The Ripon Forum

Volume 41, No. 6

Dec 2007 - Jan 2008 Issue

The Republican Party and the Black Vote – A Q&A with J.C. Watts

By on November 16, 2015 with 0 Comments

JCWatts3When J.C. Watts was elected to the U.S. House of Representatives from Oklahoma’s 4th Congressional District in 1994, he became only the second black Republican elected to the House since 1928. During his term in office, he rose to become the Chairman of the Republican Conference, the fourth ranking position in the House leadership. He retired from office in 2002.

Since that time, he has been active in a variety of pursuits, including serving as Founder and Chairman of the J.C. Watts Companies, a consulting consortium that offers strategic advice and turn-key solutions for the emerging marketplace at the nexus of business and government, economics and culture. He is also a regular analyst on CNN, and writes a twice monthly column for more than a dozen newspapers.

This past October, he wrote a column that offered a frank and critical assessment of Republican efforts to win the black vote. The Forum recently spoke with him about the column and his thoughts on the GOP’s relationship with the African American community.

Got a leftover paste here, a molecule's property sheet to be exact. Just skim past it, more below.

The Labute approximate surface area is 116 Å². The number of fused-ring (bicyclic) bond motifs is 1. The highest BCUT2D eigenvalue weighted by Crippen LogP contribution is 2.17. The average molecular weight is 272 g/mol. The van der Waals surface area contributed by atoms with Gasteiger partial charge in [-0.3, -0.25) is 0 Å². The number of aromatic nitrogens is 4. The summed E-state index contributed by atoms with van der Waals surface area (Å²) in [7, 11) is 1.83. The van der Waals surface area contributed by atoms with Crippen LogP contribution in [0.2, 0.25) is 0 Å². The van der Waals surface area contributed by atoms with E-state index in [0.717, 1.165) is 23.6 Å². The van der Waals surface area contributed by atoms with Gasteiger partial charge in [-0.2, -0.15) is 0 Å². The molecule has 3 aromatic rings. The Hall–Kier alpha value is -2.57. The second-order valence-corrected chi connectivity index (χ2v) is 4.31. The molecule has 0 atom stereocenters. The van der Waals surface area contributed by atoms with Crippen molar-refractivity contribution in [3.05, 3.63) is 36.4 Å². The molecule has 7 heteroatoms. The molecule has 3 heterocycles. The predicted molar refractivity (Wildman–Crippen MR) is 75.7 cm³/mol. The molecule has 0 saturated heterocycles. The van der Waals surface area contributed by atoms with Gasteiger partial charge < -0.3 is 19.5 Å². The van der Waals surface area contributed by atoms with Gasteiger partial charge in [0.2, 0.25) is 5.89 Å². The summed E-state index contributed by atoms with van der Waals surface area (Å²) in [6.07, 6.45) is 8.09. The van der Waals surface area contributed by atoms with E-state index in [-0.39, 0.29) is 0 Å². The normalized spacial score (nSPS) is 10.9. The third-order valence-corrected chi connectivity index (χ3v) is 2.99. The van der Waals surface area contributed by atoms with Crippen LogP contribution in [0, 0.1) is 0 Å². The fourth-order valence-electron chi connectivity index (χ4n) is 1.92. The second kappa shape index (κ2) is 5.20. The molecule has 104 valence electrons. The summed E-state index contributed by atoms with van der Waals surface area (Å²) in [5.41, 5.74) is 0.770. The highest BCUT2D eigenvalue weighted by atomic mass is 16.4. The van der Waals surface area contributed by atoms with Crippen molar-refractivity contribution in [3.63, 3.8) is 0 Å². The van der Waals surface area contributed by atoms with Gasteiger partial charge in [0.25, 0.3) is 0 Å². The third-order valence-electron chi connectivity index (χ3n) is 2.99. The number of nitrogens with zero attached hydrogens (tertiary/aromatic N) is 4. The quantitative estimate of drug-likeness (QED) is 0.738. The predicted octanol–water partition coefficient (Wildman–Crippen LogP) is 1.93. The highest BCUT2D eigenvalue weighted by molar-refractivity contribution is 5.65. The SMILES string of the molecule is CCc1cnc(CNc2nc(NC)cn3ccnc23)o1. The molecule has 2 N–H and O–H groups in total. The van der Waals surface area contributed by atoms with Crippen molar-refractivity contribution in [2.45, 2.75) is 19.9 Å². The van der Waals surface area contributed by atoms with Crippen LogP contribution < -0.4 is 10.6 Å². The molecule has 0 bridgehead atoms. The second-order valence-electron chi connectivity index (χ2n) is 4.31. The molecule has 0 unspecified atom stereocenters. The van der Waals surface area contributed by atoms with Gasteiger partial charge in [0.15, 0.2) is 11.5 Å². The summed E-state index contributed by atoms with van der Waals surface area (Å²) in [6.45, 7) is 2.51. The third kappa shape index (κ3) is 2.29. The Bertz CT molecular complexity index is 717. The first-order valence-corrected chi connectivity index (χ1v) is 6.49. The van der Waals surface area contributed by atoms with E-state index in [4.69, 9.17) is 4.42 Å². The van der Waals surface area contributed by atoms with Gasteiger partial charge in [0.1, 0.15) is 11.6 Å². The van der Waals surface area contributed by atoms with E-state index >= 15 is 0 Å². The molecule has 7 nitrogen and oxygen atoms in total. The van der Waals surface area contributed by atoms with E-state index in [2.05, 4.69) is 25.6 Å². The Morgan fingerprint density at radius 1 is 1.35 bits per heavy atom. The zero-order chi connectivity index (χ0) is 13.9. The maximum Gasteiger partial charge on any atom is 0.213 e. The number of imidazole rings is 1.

RF: Earlier this fall, you wrote a column in which you criticized the Republican candidates for President for failing to show up at a debate and a forum geared toward African American voters. Why do you believe they were wrong not to appear at these events?

JCW:  I think the Republican Party, when it comes to the black voter, needs some tough love and I think they need to know the bare-knuckled truth. I’ve had some that take an exception with some comments that I made, but the fact is the truth always hurts before it helps.

I think if you are to be an alternative, you have to be where the alternative is needed. One of the basic problems with the Republican establishment is that they don’t show up. Republicans don’t understand that the majority of African Americans are living black. That is, they live, they worship, they socialize exclusively, for the most part, with each other.  In fact, diversity for most African Americans, as with most Americans, occurs in the workplace. The white community, when they get diversity, they usually get it in the workplace.

One of the reasons that Don Imus got in the trouble that he got into is because I believe Don has no — and I’m just guessing, I don’t know — but I’m going to suspect that Don has very little diversity in his personal life. He doesn’t hang out with black females. You know, and I say this respectfully, I bet when you go out to dinner or, I don’t play golf, but if we go and play golf or we go to a football game, a Redskins football game, or wherever, we usually go with people who look like us.  We worship on Saturdays or Sundays or whenever; we go to our places of worship; we usually worship with people who look like us. And so again, as with most Americans, diversity occurs primarily in the workplace.